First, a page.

Iteere to reveal names of top drug barons
By CYRUS OMBATI
Identities of prominent Kenyans involved in drug trafficking could be known in two weeks time as the Government steps up the fight against the illicit trade.
Commissioner of Police Mathew Iteere has received names of senior Kenyans linked to drug trafficking in the country and promised to reveal their identities in two weeks time.
Mr Iteere said he had commissioned a team of detectives to investigate the individuals and allegations leveled against them before he makes public the findings.
"We got the names of very prominent Kenyans from Intelligence agencies, and in a week or two, I will give out a report on the same and action to be taken," he said.
"No one will be spared irrespective of their status in the society if the findings prove he/she is involved in the illegal activities," he added.
But the commissioner is expected to reveal the names only if there would be credible evidence that can be presented before a court of law.
However, Iteere said he is yet to receive US Ambassador Michael Ranneberger’s dossier on the five prominent Kenyans who have been banned from travelling to the US because of drug trafficking but indicated the names he has could be similar to those the envoy handed over to Kenya Anti-Corruption Commission.
Commissioner of Police Mathew Iteere
A special police unit probing the drug trafficking syndicate is already in Mombasa and has began interrogating leaders believed to be having information about drug barons operating in the city.
Commissioner of Police Mathew Iteere
The unit from Nairobi composed of 20 police officers headed by Deputy Commissioner of Police Kambona Ombaba has already held secret meetings with a number of personalities, organisations and visited various sites used for drug passage.
Other sources said the team had interrogated some of the alleged barons mentioned in the racket as part of their investigation.
Even as some leaders shied away from recording statements with police, Mombasa Mayor Ahmed Mohdhar challenged those who have been vocal about drug trafficking to come out and reveal the names of those they suspect.
Kisauni politician Ms Amina Abdalla confirmed she met the officers at Hotel Sapphire but she, however, clarified that she did not record any statement.
"I did not record statement with the police because I have no evidence to link anybody," said Amina.
Iteere yesterday asked the public to volunteer information that can help police address the menace.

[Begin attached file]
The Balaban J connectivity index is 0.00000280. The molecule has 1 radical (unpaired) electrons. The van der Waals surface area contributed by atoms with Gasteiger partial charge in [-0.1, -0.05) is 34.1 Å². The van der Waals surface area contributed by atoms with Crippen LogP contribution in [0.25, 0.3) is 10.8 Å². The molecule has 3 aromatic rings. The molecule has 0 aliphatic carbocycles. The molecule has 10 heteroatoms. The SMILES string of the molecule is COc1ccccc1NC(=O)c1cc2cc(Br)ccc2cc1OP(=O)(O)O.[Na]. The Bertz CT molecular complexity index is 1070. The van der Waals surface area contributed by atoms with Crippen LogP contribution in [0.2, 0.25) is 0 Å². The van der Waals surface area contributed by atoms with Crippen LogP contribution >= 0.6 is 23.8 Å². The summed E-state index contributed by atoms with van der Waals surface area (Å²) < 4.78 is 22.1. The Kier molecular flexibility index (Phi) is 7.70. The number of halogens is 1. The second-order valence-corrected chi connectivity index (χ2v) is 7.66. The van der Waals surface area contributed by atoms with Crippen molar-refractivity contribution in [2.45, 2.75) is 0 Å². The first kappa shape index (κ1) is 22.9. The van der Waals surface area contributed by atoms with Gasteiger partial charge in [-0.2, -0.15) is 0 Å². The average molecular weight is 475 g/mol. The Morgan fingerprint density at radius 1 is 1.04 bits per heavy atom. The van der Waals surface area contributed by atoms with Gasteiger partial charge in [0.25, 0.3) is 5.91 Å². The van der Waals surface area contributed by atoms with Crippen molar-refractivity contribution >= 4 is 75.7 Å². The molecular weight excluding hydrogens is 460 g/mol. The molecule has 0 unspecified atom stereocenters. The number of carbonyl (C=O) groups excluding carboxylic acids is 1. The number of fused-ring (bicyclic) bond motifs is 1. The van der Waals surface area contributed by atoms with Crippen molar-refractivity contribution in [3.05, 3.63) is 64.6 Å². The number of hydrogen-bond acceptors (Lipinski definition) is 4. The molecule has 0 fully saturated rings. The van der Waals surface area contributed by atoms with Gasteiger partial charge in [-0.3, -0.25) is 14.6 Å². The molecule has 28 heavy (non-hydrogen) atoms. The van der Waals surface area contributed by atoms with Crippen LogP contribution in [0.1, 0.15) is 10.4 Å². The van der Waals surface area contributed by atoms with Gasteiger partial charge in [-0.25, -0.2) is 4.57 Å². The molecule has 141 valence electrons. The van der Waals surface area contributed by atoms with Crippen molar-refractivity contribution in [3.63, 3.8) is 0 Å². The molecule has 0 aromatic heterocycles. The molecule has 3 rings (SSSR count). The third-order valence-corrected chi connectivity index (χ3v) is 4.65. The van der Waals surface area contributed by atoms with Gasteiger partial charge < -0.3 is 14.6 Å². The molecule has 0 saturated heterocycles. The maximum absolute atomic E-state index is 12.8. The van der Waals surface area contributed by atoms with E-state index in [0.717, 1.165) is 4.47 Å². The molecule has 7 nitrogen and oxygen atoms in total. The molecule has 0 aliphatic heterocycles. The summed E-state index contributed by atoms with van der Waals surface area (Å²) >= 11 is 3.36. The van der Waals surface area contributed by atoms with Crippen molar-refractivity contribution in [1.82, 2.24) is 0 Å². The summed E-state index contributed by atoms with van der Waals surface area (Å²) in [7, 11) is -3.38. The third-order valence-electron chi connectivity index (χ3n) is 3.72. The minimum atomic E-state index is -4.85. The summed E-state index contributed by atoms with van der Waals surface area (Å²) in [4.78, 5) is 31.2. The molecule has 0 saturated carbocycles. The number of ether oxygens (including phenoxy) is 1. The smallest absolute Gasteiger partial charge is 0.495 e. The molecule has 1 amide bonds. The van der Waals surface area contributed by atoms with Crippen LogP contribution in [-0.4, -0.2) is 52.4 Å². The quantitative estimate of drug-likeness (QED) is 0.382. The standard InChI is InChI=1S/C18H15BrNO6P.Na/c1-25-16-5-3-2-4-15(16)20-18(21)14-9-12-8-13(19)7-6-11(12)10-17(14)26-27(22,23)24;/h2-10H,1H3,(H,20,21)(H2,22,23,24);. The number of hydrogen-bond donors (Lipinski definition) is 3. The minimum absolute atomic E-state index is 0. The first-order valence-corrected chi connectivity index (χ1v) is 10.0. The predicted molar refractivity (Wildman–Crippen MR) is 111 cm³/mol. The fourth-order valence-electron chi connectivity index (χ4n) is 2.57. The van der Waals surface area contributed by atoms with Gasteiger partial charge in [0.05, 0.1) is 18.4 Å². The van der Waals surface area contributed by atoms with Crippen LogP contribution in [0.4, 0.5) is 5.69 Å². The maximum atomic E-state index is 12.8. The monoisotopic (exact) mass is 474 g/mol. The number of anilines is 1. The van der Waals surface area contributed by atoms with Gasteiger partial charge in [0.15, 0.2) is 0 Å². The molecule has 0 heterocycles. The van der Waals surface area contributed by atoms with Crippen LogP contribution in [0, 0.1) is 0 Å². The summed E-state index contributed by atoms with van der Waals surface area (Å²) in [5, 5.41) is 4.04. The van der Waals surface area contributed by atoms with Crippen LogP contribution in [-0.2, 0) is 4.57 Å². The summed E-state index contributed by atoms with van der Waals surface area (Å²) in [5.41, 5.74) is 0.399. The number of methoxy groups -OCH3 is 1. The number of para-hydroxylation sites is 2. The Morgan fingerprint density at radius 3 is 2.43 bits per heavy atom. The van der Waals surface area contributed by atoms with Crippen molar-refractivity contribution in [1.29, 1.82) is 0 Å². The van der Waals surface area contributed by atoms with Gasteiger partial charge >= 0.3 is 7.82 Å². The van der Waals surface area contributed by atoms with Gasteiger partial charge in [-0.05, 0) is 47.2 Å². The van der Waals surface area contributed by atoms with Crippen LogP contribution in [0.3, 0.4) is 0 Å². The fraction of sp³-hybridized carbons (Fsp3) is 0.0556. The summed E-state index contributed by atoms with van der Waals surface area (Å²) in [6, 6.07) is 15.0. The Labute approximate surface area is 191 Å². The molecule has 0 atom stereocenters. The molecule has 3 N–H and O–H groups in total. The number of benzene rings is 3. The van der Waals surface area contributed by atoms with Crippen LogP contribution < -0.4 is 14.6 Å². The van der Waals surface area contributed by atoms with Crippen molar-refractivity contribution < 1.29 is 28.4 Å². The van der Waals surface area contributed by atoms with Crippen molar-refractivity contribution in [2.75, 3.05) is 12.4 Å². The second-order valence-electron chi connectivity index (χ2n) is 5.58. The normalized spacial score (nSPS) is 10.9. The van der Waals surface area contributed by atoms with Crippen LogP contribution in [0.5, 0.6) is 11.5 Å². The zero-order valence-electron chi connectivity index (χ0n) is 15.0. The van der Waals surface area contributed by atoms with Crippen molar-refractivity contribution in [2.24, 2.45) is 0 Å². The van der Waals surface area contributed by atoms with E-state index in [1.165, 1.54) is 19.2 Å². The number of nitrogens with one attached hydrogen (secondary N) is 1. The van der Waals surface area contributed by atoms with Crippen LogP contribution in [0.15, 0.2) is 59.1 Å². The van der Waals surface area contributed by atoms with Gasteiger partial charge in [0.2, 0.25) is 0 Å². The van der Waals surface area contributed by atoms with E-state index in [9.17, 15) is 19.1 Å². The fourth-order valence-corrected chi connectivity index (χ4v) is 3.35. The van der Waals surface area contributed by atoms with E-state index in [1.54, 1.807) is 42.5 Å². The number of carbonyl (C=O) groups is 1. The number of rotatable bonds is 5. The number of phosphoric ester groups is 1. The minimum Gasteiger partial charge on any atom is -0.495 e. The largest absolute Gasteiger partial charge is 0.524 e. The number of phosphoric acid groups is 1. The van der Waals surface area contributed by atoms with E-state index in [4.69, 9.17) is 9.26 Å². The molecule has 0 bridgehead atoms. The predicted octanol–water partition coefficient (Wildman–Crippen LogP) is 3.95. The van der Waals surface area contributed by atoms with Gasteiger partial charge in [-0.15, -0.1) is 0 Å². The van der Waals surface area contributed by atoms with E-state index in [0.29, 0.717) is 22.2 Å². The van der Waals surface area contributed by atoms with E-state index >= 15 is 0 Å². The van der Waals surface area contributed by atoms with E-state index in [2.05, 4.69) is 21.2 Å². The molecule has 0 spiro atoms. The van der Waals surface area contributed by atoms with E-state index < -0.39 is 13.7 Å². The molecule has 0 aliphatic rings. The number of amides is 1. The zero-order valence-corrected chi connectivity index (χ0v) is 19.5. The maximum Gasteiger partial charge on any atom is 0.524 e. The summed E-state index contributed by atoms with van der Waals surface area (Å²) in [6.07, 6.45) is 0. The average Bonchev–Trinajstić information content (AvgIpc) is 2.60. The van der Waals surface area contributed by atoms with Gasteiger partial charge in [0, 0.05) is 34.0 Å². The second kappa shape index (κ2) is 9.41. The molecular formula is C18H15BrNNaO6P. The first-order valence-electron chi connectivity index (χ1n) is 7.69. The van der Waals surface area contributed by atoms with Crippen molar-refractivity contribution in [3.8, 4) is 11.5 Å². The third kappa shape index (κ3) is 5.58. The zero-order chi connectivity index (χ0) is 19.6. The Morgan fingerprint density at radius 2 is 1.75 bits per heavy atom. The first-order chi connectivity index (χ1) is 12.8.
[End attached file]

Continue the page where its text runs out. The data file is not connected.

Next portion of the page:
He said the information on the illegal businesses and those involved will be handled and treated with confidentiality by the team that is pursuing the matter.
Iteere made the remarks in his office, where he fell short of blaming past command decisions for the poor performance of the Anti-Narcotics Unit (ANU) in the last six years concerning the war on drugs.
He said the issue of prominent personalities being involved in drug trafficking came to the limelight last month before he ordered investigations. During the briefing he gave out a breakdown of all drugs seized since last year. In all, 3,223 people were arrested last year and prosecuted in court for dealing in narcotics, and this year, 1,348 have so far been taken to court. 8.5 kilogrammes of heroin were seized; 9.5 kilos of cocaine, 7,279 kg of cannabis sativa and derivatives and 500 grams of hashish were seized in police operations.
He added that 35.2 kilos of heroin, 22.9kg of cocaine and 14,706kg of cannabis and derivatives have been seized at various points this year.
The police boss said the ANU would in the next one week be restructured to make it more effective in combating the drug menace in the country.
This follows a directive by President Kibaki on Tuesday calling for a shake-up of the anti-drug police.
"We will increase the number of personnel there and vehicles to increase their mobility, which we have been informed is hampering their operations," he said.
Iteere said the unit had been performing its duties well until seven years ago when some changes were made. Currently, a senior superintendent of police heads ANU, but there have been complaints that it is not accorded the required support to be able to address the menace.
For instance, the ANU is not in every division headquarters, does not have enough money for Intelligence collection and vehicles for their operations.
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